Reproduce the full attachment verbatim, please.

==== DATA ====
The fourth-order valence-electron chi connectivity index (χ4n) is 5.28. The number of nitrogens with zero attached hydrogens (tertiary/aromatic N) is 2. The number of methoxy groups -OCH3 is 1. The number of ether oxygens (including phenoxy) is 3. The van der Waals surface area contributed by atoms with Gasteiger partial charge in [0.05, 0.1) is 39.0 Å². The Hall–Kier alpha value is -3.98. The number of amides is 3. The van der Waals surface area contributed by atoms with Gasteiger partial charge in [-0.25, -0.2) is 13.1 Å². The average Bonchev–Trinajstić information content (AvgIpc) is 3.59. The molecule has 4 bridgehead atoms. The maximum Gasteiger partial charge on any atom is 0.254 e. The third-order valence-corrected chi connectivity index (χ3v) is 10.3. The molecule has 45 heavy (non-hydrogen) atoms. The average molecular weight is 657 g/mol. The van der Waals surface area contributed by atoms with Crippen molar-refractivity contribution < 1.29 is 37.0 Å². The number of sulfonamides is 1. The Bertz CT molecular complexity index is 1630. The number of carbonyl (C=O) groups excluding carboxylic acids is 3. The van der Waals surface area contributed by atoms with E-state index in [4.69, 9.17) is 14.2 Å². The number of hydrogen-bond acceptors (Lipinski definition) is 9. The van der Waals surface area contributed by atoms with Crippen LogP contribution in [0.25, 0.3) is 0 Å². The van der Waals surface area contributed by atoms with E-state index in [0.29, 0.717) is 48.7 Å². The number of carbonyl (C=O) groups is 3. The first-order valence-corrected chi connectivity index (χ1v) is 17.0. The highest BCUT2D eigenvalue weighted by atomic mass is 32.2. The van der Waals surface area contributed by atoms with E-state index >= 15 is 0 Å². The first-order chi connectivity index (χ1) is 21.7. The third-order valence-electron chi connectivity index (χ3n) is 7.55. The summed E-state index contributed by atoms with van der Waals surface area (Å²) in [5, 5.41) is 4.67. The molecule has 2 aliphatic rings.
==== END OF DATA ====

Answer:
The fourth-order valence-electron chi connectivity index (χ4n) is 5.28. The number of nitrogens with zero attached hydrogens (tertiary/aromatic N) is 2. The number of methoxy groups -OCH3 is 1. The number of ether oxygens (including phenoxy) is 3. The van der Waals surface area contributed by atoms with Gasteiger partial charge in [0.05, 0.1) is 39.0 Å². The Hall–Kier alpha value is -3.98. The number of amides is 3. The van der Waals surface area contributed by atoms with Gasteiger partial charge in [-0.25, -0.2) is 13.1 Å². The average Bonchev–Trinajstić information content (AvgIpc) is 3.59. The molecule has 4 bridgehead atoms. The maximum Gasteiger partial charge on any atom is 0.254 e. The third-order valence-corrected chi connectivity index (χ3v) is 10.3. The molecule has 45 heavy (non-hydrogen) atoms. The average molecular weight is 657 g/mol. The van der Waals surface area contributed by atoms with Crippen molar-refractivity contribution < 1.29 is 37.0 Å². The number of sulfonamides is 1. The Bertz CT molecular complexity index is 1630. The number of carbonyl (C=O) groups excluding carboxylic acids is 3. The van der Waals surface area contributed by atoms with E-state index in [4.69, 9.17) is 14.2 Å². The number of hydrogen-bond acceptors (Lipinski definition) is 9. The van der Waals surface area contributed by atoms with Crippen LogP contribution in [0.25, 0.3) is 0 Å². The van der Waals surface area contributed by atoms with E-state index in [0.29, 0.717) is 48.7 Å². The number of carbonyl (C=O) groups is 3. The first-order valence-corrected chi connectivity index (χ1v) is 17.0. The highest BCUT2D eigenvalue weighted by atomic mass is 32.2. The van der Waals surface area contributed by atoms with E-state index >= 15 is 0 Å². The first-order chi connectivity index (χ1) is 21.7. The third-order valence-electron chi connectivity index (χ3n) is 7.55. The summed E-state index contributed by atoms with van der Waals surface area (Å²) in [5, 5.41) is 4.67. The molecule has 2 aliphatic rings.